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Digital Democracy

Digital Democracy

Over the years the media has made citizens major role players in politics. Ross Perot opened eyes by putting the 1992 Election in the media and thereby allowing voters to become directly involved in politics. The Internet, the new form of mass media “has turned into a major political and media industry” (Grossman 16). Because of the rise the Internet has taken, the idea of direct democracy has risen. The foundation of direct democracy is in self-government. The claim is that the presence of the Internet will increase citizens’ involvement in political issues by allowing them access to more information. This is significant because it takes a look at the impact of technology on society and politics, as well by looking at politics from the average persons’ perspective. It is my position, however that although the Internet will make citizens more informed this would actually work to deter people from participating in politics. Through the greater establishment of community and trust among citizens will we find the desire to participate in government and politics.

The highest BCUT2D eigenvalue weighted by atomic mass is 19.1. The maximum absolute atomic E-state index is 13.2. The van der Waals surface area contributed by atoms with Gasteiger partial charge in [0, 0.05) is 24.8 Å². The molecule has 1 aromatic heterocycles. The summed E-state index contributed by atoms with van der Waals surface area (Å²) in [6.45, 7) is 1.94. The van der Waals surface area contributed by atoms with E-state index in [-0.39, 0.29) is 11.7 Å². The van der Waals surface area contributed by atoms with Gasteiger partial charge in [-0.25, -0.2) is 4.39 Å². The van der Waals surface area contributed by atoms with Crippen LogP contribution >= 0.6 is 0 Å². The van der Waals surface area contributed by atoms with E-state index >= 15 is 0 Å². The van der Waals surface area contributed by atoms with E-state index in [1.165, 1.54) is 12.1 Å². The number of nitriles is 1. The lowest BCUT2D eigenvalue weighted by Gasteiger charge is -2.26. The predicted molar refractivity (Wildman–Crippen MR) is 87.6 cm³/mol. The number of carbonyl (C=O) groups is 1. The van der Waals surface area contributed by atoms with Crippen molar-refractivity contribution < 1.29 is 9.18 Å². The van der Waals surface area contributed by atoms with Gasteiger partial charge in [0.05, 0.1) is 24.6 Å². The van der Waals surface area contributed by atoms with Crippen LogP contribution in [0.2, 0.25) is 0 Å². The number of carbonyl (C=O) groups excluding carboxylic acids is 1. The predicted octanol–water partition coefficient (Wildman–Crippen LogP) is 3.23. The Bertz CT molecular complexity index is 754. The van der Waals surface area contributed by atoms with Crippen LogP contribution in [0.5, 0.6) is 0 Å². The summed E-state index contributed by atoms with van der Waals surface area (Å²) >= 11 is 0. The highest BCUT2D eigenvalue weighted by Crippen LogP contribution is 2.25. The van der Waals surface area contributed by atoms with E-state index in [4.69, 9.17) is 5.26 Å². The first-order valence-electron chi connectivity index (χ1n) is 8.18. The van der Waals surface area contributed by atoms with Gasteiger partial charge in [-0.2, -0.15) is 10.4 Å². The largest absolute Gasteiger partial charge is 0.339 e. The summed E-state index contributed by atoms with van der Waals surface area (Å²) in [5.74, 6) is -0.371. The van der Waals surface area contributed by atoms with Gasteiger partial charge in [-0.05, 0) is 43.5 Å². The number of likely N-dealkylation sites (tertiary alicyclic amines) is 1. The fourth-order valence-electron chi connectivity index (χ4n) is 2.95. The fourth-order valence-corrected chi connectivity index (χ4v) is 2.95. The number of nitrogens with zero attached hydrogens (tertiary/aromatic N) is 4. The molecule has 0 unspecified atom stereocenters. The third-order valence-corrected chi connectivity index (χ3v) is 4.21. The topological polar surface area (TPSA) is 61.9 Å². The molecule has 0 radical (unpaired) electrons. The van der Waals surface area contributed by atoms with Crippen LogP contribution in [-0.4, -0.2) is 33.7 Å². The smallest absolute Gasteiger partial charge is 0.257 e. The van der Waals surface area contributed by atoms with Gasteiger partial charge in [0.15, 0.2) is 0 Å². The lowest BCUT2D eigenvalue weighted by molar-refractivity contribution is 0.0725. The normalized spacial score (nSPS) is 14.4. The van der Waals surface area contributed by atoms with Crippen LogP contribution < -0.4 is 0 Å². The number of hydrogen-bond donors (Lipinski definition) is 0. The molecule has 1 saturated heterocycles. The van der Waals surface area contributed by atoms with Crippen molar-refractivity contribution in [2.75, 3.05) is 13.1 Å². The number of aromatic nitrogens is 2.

Currently, our government is based on a representative form of democracy, where citizens choose representatives to make decisions on their behalf. This is a type of self-government because “by choosing those who would govern them, the people would also, in effect, be governing themselves” (Grossman 40). However, with the coming of the Internet age and a higher prospect of self-government, representative democracy could soon become obsolete, being replaced by direct democracy. Direct Democracy was first introduced by The Athenians as a form of government back in fifth century BC. Direct Democracy allowed the citizens to make the rules as w...

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...e nationwide disaster. Our best hope at creating a better democracy is to focus on rebuilding the community. Before we can put things in place that are meant to reconstruct society, we must first fix the foundation upon which this nation was built, and that is community.

Works Cited:

Bimber, Bruce. “The Internet and Political Transformation: Populism,

Community, and Accelerated Pluralism.” Polity 31(1): 133-160.

Davis, Richard. The Web of Politics. New York: Oxford Press, 1999.

Davison, Donald E. New Democracy: A New Democracy means a more Direct

Democracy. 1 April 2001. 27 September 2001. <http://www.mich.com/~donald/first.html>.

Grossman, Lawrence K. The Electronic Republic. New York: Penguin Group, 1995.

Kamarck, Elaine, and Joseph S. Nye, Jr. democracy.com: Governance in a Networked

World. Hollis, NH: Hollis Publishing, 1999.

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